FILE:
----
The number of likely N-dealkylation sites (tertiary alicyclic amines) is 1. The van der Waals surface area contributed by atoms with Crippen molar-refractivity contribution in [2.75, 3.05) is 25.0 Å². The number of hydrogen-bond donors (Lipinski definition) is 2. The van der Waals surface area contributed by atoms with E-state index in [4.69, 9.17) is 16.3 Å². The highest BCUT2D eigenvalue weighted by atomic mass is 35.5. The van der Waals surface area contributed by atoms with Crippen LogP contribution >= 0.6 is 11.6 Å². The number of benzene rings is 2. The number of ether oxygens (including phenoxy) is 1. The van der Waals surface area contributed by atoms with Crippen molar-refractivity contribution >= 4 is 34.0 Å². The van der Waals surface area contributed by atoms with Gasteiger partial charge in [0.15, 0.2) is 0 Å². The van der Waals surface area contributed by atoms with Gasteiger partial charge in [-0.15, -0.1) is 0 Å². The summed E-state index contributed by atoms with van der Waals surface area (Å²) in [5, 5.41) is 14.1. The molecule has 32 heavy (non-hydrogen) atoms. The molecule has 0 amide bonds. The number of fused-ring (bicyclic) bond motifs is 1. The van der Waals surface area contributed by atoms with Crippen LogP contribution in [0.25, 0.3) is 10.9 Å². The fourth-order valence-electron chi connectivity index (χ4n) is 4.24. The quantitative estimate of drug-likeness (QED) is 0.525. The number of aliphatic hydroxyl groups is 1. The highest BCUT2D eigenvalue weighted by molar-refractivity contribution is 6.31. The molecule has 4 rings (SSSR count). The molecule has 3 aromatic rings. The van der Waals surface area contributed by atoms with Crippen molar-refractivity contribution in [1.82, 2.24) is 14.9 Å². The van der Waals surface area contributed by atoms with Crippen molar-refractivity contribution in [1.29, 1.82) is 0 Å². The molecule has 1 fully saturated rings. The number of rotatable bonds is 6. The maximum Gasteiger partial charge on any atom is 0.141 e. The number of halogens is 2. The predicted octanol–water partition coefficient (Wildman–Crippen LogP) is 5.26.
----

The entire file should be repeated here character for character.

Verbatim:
The number of likely N-dealkylation sites (tertiary alicyclic amines) is 1. The van der Waals surface area contributed by atoms with Crippen molar-refractivity contribution in [2.75, 3.05) is 25.0 Å². The number of hydrogen-bond donors (Lipinski definition) is 2. The van der Waals surface area contributed by atoms with E-state index in [4.69, 9.17) is 16.3 Å². The highest BCUT2D eigenvalue weighted by atomic mass is 35.5. The van der Waals surface area contributed by atoms with Crippen LogP contribution >= 0.6 is 11.6 Å². The number of benzene rings is 2. The number of ether oxygens (including phenoxy) is 1. The van der Waals surface area contributed by atoms with Crippen molar-refractivity contribution >= 4 is 34.0 Å². The van der Waals surface area contributed by atoms with Gasteiger partial charge in [0.15, 0.2) is 0 Å². The van der Waals surface area contributed by atoms with Gasteiger partial charge in [-0.15, -0.1) is 0 Å². The summed E-state index contributed by atoms with van der Waals surface area (Å²) in [5, 5.41) is 14.1. The molecule has 32 heavy (non-hydrogen) atoms. The molecule has 0 amide bonds. The number of fused-ring (bicyclic) bond motifs is 1. The van der Waals surface area contributed by atoms with Crippen LogP contribution in [0.25, 0.3) is 10.9 Å². The fourth-order valence-electron chi connectivity index (χ4n) is 4.24. The quantitative estimate of drug-likeness (QED) is 0.525. The number of aliphatic hydroxyl groups is 1. The highest BCUT2D eigenvalue weighted by molar-refractivity contribution is 6.31. The molecule has 4 rings (SSSR count). The molecule has 3 aromatic rings. The van der Waals surface area contributed by atoms with Crippen molar-refractivity contribution in [1.82, 2.24) is 14.9 Å². The van der Waals surface area contributed by atoms with Crippen molar-refractivity contribution in [1.29, 1.82) is 0 Å². The molecule has 1 fully saturated rings. The number of rotatable bonds is 6. The maximum Gasteiger partial charge on any atom is 0.141 e. The number of halogens is 2. The predicted octanol–water partition coefficient (Wildman–Crippen LogP) is 5.26.